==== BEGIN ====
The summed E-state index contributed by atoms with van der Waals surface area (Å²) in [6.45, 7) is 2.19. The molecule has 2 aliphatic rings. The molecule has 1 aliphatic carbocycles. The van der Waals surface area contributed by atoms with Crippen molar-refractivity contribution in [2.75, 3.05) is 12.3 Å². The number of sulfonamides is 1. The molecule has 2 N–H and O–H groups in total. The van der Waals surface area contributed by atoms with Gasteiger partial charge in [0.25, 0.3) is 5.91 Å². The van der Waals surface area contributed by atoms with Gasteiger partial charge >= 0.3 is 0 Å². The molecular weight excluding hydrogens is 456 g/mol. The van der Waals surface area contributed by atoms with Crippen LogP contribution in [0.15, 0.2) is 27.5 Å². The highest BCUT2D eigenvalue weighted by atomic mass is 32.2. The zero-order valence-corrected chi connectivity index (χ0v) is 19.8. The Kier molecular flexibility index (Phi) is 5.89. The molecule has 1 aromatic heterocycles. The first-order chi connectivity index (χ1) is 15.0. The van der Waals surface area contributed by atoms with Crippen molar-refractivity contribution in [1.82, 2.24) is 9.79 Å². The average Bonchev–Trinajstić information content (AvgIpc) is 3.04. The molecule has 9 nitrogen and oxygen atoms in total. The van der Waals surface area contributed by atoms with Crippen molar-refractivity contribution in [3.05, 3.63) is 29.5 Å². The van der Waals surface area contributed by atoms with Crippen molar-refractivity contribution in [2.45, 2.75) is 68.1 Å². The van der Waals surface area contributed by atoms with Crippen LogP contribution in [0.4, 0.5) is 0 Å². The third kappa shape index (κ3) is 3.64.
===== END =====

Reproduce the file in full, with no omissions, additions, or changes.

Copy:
The summed E-state index contributed by atoms with van der Waals surface area (Å²) in [6.45, 7) is 2.19. The molecule has 2 aliphatic rings. The molecule has 1 aliphatic carbocycles. The van der Waals surface area contributed by atoms with Crippen molar-refractivity contribution in [2.75, 3.05) is 12.3 Å². The number of sulfonamides is 1. The molecule has 2 N–H and O–H groups in total. The van der Waals surface area contributed by atoms with Gasteiger partial charge in [0.25, 0.3) is 5.91 Å². The van der Waals surface area contributed by atoms with Gasteiger partial charge >= 0.3 is 0 Å². The molecular weight excluding hydrogens is 456 g/mol. The van der Waals surface area contributed by atoms with Crippen LogP contribution in [0.15, 0.2) is 27.5 Å². The highest BCUT2D eigenvalue weighted by atomic mass is 32.2. The zero-order valence-corrected chi connectivity index (χ0v) is 19.8. The Kier molecular flexibility index (Phi) is 5.89. The molecule has 1 aromatic heterocycles. The first-order chi connectivity index (χ1) is 15.0. The van der Waals surface area contributed by atoms with Crippen molar-refractivity contribution in [1.82, 2.24) is 9.79 Å². The average Bonchev–Trinajstić information content (AvgIpc) is 3.04. The molecule has 9 nitrogen and oxygen atoms in total. The van der Waals surface area contributed by atoms with Crippen molar-refractivity contribution in [3.05, 3.63) is 29.5 Å². The van der Waals surface area contributed by atoms with Crippen molar-refractivity contribution in [2.45, 2.75) is 68.1 Å². The van der Waals surface area contributed by atoms with Crippen LogP contribution in [0.4, 0.5) is 0 Å². The third kappa shape index (κ3) is 3.64.